Bask in Hikari no Yakata (House of Light)

House of Light is a wooden house with traditional Japanese-style rooms. It sits on top of a cliff in the small Japanese town of Tokamachi, in northern Honshu.  “Hikari no Yakata” in Japanese, it’s no ordinary house. On most days at sunrise and sunset, visitors flock to see the house come alive with dazzling lights showcasing many different hues that add depth to the natural lighting.

Screengrab from Al Jareeza’s video.

The House of Light was built by the American contemporary artist James Turrell (born 6th of May 1943). His art mainly focuses on Light and Space, an art movement related to optical art, minimalism, geometric abstraction and the manipulation of light. He is best known for his work Roden Crater, a natural cinder cone crater located outside Flagstaff, Arizona. Turrell’s work on The House of Light was inspired by the book “In Praise of Shadows” by one of Japan’s most popular contemporary author and novelist Jun’ichirō Tanizaki (24 July 1886 – 30 July 1965). In Praise of Shadows consists of 16 sections of essays on traditional Japanese aesthetics.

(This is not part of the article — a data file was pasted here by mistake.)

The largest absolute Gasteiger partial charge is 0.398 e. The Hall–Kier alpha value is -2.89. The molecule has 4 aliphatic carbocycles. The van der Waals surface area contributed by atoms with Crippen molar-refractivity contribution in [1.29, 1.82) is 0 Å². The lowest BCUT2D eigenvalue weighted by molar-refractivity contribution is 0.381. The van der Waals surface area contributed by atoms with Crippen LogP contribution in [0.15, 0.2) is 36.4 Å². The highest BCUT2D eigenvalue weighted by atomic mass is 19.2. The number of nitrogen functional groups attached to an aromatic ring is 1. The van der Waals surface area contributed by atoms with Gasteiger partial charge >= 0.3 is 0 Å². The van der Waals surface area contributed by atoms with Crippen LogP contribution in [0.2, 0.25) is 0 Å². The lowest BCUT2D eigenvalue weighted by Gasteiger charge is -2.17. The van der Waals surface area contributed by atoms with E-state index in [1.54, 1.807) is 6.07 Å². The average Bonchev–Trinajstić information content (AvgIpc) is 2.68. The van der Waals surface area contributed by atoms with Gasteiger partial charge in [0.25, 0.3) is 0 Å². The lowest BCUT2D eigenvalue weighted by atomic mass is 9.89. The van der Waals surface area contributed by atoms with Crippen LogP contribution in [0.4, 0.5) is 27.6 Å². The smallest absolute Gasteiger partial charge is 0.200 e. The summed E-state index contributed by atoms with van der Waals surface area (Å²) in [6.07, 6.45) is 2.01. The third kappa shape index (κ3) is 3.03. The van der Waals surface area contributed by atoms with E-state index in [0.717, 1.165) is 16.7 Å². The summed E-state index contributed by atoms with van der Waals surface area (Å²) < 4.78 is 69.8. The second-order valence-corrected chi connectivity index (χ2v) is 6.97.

Check out Al Jazeera feature of House of Light:

Turrell’s “Hikari no Yakata” features a traditional Japanese bath, or ofuro, on the first floor. The ofuro is also lined with fiber optic tubes on the edges of the door and tub that glow in blue, red, and green. The bath leads to an outdoor garden and during sunny summer days, the ceiling of The House of Light can be slid open to allow natural light to further enhance the experience. The house is a popular art exhibit as well as a meditative place for guests to spend the night.

Tokamachi is also host to one of Japan’s largest modern art festivals, Echigo-Tsumari Art Trienniale, held each summer.